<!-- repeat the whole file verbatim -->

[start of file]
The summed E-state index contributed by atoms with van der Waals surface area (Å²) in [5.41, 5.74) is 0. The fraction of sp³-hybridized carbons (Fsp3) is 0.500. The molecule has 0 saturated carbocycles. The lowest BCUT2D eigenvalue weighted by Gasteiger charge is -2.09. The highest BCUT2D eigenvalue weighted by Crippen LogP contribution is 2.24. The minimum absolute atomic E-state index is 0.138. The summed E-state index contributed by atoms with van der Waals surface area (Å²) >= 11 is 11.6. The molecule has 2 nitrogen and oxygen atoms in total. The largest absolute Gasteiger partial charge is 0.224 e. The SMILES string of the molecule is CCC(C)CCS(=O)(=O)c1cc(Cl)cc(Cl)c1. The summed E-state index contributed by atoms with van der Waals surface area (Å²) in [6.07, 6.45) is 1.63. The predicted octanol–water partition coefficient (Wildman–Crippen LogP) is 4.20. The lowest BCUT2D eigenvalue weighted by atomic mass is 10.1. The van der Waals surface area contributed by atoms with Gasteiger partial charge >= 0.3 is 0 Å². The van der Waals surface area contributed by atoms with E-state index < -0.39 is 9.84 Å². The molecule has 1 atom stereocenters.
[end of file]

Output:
The summed E-state index contributed by atoms with van der Waals surface area (Å²) in [5.41, 5.74) is 0. The fraction of sp³-hybridized carbons (Fsp3) is 0.500. The molecule has 0 saturated carbocycles. The lowest BCUT2D eigenvalue weighted by Gasteiger charge is -2.09. The highest BCUT2D eigenvalue weighted by Crippen LogP contribution is 2.24. The minimum absolute atomic E-state index is 0.138. The summed E-state index contributed by atoms with van der Waals surface area (Å²) >= 11 is 11.6. The molecule has 2 nitrogen and oxygen atoms in total. The largest absolute Gasteiger partial charge is 0.224 e. The SMILES string of the molecule is CCC(C)CCS(=O)(=O)c1cc(Cl)cc(Cl)c1. The summed E-state index contributed by atoms with van der Waals surface area (Å²) in [6.07, 6.45) is 1.63. The predicted octanol–water partition coefficient (Wildman–Crippen LogP) is 4.20. The lowest BCUT2D eigenvalue weighted by atomic mass is 10.1. The van der Waals surface area contributed by atoms with Gasteiger partial charge >= 0.3 is 0 Å². The van der Waals surface area contributed by atoms with E-state index < -0.39 is 9.84 Å². The molecule has 1 atom stereocenters.